On November 251h and 261h of this year, 2016, the Joan Maragall Foundation – a Barcelona center dedicated to the dialogue between faith and culture – and Obra Social “La Caixa” organized the International Symposium “State and religion and their relationship in today’s pluralistic democracies” at the Palau Macaya. This event completed the reflection that the Joan Maragall Board of Trustees has dedicated to a topic that has lately been the object of their concern.

     With this symposium, the Joan Maragall Foundation and the Palau Macaya intend to encourage debate and reflection on today’s challenges for religion and the emergence of religious pluralism in democratic societies today, especially in Europe.

      Europe’s commitment to freedom of conscience and religion imposes new obligations on legal and political institutions, both national and international ones. Religious minorities, mostly arriving due to immigration, reveal in an unusually clear way the inevitable biases that occur in the law and in administrative operations . lt is appropriate, therefore, to reflect on the danger of discrimination against minority religions and the limits or boundaries of accommodation in order to make them reasonable regarding the requirements arising from religious beliefs. One cannot discount, in this context, the difficulty of combining universal values to which liberal systems aspire with the accommodation of religious and cultural minorities. Thus, the Symposium has proposed an assessment of the different models of secularism that can be used in the European context, and from this starting point, the Joan Maragall Foundation aims to explain the challenges and formulas which secularism has to face, as well as to propose suitable corrections to the regulations.

     From a sociological point of view, both qualitatively and quantitatively , the different speakers and events of the Symposium allowed us to see that in the current concept of religion there are two dimensions: the transcendent and that  of  cultural  identity. Regarding secularism , we must now distinguish between three different directions: the differentiation of secular spheres, the decline of religious beliefs and practices, and the privatization of religion. However, ultimately, modernization processes have a negative impact  on  the  stability   of  religious  communities   and  on  their  practices  and   beliefs.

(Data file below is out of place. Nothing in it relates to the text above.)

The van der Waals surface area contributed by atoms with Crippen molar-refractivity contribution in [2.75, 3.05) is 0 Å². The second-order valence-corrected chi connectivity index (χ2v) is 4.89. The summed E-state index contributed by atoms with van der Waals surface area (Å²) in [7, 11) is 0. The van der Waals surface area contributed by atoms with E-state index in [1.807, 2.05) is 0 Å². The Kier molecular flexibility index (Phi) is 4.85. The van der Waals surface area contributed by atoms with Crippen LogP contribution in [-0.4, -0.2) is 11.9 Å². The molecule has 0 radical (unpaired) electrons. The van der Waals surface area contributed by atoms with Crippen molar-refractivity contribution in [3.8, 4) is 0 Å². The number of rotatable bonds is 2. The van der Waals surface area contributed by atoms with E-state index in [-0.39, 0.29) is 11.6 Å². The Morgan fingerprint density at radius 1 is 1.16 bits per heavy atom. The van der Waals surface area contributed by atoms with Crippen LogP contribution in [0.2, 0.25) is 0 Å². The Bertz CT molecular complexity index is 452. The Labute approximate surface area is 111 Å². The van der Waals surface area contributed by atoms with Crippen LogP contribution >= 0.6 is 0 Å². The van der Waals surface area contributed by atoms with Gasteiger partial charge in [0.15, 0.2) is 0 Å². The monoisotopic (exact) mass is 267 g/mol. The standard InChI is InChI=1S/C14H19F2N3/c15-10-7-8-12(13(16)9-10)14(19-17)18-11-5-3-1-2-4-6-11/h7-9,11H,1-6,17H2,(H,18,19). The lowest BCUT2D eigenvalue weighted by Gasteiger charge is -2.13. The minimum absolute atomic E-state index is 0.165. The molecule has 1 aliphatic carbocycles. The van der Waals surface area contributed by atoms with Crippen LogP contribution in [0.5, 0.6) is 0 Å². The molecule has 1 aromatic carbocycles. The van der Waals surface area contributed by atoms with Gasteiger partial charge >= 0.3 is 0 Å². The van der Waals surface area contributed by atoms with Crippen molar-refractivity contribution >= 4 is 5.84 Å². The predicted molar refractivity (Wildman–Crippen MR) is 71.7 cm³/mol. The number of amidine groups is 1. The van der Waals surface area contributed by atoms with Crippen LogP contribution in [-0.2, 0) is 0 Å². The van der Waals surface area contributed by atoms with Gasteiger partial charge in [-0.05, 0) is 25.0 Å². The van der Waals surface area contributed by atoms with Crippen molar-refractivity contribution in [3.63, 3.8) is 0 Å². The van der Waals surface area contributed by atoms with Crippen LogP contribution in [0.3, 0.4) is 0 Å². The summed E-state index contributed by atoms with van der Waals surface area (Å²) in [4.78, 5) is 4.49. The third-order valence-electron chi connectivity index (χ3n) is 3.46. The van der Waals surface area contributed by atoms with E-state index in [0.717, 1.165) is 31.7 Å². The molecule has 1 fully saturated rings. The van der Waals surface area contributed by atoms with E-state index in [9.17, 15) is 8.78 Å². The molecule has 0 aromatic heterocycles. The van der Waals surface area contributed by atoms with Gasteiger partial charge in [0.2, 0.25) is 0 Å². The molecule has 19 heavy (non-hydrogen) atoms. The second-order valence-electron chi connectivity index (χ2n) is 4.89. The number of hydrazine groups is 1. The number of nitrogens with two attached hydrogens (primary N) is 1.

Empirical evidence allows us to state that in Western countries there is a negative correlation between GDP and religious beliefs, as well as a generational divide that is characterized by the fact that young people have a greater leaning toward spirituality. Both of these facts, then, rebut or at least call into question the idea that western societies may be considered post-secular.

     Currently there are three models for managing religious diversity: the assimilationist model, the multicultural model and intercultural model. One of the main objectives of plural societies today is the struggle against discrimination and the establishment of religious accommodation as a way to combat it. For this reason, it is the intercultural model which allows the broadest consideration of religious freedom without forgetting the importance of social cohesion. Public space must be open; that is, religion must not be privatized, as there is a body of citizens who respond to the question of identity in religious terms. Therefore, it is the duty of the public institutions, when faced with serious conflicts of conscience, to considering the possibility of accommodating to the demands of citizens, and not simply to require them to adapt. Given the role of these institutions, it is deemed appropriate to use the term inclusive neutrality, which is more suitable than “secularism” and “secularization”, to describe church-state relations.